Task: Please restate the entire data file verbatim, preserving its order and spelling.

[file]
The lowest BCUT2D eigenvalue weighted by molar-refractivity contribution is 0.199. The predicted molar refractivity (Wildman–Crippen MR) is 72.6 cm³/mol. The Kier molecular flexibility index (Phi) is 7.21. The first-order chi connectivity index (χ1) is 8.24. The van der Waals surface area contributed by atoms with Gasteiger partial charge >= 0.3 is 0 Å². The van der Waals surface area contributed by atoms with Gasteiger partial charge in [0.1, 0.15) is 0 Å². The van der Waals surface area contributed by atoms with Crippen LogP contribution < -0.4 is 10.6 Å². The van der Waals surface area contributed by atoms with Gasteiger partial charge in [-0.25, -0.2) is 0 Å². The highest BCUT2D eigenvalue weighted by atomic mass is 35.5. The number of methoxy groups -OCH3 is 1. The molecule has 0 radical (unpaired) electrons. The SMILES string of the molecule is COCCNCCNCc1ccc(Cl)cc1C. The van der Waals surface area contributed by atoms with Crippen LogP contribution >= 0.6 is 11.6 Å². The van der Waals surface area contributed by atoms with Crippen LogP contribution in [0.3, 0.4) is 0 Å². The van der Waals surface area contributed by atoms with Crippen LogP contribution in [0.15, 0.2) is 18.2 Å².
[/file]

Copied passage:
The lowest BCUT2D eigenvalue weighted by molar-refractivity contribution is 0.199. The predicted molar refractivity (Wildman–Crippen MR) is 72.6 cm³/mol. The Kier molecular flexibility index (Phi) is 7.21. The first-order chi connectivity index (χ1) is 8.24. The van der Waals surface area contributed by atoms with Gasteiger partial charge >= 0.3 is 0 Å². The van der Waals surface area contributed by atoms with Gasteiger partial charge in [0.1, 0.15) is 0 Å². The van der Waals surface area contributed by atoms with Crippen LogP contribution < -0.4 is 10.6 Å². The van der Waals surface area contributed by atoms with Gasteiger partial charge in [-0.25, -0.2) is 0 Å². The highest BCUT2D eigenvalue weighted by atomic mass is 35.5. The number of methoxy groups -OCH3 is 1. The molecule has 0 radical (unpaired) electrons. The SMILES string of the molecule is COCCNCCNCc1ccc(Cl)cc1C. The van der Waals surface area contributed by atoms with Crippen LogP contribution >= 0.6 is 11.6 Å². The van der Waals surface area contributed by atoms with Crippen LogP contribution in [0.3, 0.4) is 0 Å². The van der Waals surface area contributed by atoms with Crippen LogP contribution in [0.15, 0.2) is 18.2 Å².